One can deduce the contiguity from the tensor strides. If we take an arbitrary n-dimensional tensor that is contiguous then each stride in the tuple is the product of the corresponding tail of tensor sizes. As in the example:

```
import torch
# Tensor of interest
tens_A = torch.rand((2,3,4)) # 3-dimensional tensor of shape (2,3,4)
sizes = tens_A.shape
print(tens_A.is_contiguous()) # outputs: True
print(tens_A.stride()) # outputs: (12,4,1)
print(tens_A.stride() == (sizes[1]*sizes[2], sizes[2], 1)) # outputs: True
```

#### Loss and restoration of contiguity

Another interesting aspect is that some of the view operators that return a new tensor object based on the same underlying data but treat it in a non-contiguous way. For example, transposition. But there’s a way of restoring contiguity using the method `contiguous`

on a tensor, which might trigger copying if the tensor was non-contiguous.

Contiguity is crucial when reshaping is performed. If the tensor is not contiguous then `reshape`

will silently trigger data copying which is not efficient but in some cases it’s unavoidable.

```
import torch
# Tensor of interest
tens_A = torch.rand((2,3,4)) # 3-dimensional tensor of shape (2,3,4)
# Transposed tensor
transp_A = tens_A.t()
# Check contiguity
print(transp_A.is_contiguous()) # output: False
# Make contiguous
tens_B = transp_A.contiguous() # triggers copying because wasn't contiguous
print(tens_B.is_contiguous()) # output: True
# Reshaping
resh_transp_A = transp_A.reshape(shape=(2,2,2,3)) # triggers copying
resh_tens_B = tens_B.reshape(shape=(2,2,2,3)) # won't trigger copying
```

The code above shows the cases when the copying happens silently because of a non-contiguous order.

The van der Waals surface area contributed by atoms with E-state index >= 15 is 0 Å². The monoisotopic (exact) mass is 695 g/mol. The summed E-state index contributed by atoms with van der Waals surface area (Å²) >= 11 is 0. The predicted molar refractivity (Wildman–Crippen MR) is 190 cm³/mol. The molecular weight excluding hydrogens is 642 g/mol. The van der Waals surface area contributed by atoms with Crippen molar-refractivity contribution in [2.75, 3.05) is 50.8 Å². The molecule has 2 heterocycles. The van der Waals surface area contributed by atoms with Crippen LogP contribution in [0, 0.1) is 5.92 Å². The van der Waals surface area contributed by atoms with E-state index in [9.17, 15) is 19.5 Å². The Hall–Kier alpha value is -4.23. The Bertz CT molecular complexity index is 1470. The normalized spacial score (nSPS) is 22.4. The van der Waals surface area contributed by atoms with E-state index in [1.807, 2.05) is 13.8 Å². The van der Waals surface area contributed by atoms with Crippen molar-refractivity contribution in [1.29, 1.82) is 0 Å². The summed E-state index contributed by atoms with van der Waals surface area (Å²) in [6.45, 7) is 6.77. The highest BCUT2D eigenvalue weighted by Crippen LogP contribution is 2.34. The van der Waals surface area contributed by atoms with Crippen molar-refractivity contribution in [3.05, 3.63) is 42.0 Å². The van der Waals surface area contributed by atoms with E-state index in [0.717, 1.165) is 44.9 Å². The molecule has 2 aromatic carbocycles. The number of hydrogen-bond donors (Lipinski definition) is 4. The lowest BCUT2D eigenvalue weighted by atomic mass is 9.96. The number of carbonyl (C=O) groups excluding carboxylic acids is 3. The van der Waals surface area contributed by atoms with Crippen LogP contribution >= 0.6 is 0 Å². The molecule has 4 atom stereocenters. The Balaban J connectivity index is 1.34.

#### View

This method is aimed at reshape tensor efficiency, when possible. That means to use underlying data without explicit copying. The reshape itself is performed by updating the *shape *and *stride *of a tensor. The rule of thumb is the following the tensor could be reshaped by `view`

if it `is_contiguous==True`

.

Let’s have a look at this example:

```
import torch
# Tensor of interest
tens_A = torch.rand((2,3,4)) # 3-dimensional tensor of shape (2,3,4)
def test_view(tensor, sizes):
try:
tensor.view(*sizes)
except Exception as e:
print(e)
print(f"View was Failed: tensor.is_contiguos == {tensor.is_contiguous()}")
else:
print(f"View was Successful: tensor.is_contiguos == {tensor.is_contiguous()}")
sizes = (3,4,2)
# Let's try to use view
test_view(tens_A, sizes)
# Apply view-function that change contiguity and try again
perm_tens_A = tens_A.permute(0,2,1) # change order of axis
test_view(perm_tens_A, sizes) # this will result in RuntimeError("Use .reshape(...) instead")
```

Here are two tests. The one on contiguous tensor and the other on non-contiguous, it is seen that in the latter case view is impossible and it recommends us to use `reshape`

instead.

#### Summerizing

Here it is! That much theory we need to correctly interpret the documentation on `reshape`

function. And we are ready to answer the first question stated at the beginning: does `reshape`

explicitly copy underlying data?

Reshape method applied on a tensor will try to invoke the `view`

method if it is possible, if not then the tensor data will be copied to be *contiguous*i.e. to live in the memory sequentially and to have proper *strides*and after this manipulation, it will invoke the `view`

.

Frankly speaking, I cannot fully understand the documentation on view method. It is unclear for what they mean by saying: “…size must be compatible with its original size and stride, ie, each new view dimension must either be a subspace of an original dimension, or only span across original dimensions…” . If you have any ideas please tell in comments

#### The second question

It is might be clear now that indexing within a reshaped tensor hardly relies on the *stride. *When we perform reshaping or view the tensor *shape* and *stride* properties change. This two are sufficient to deduce where the elements do live after the modification.

.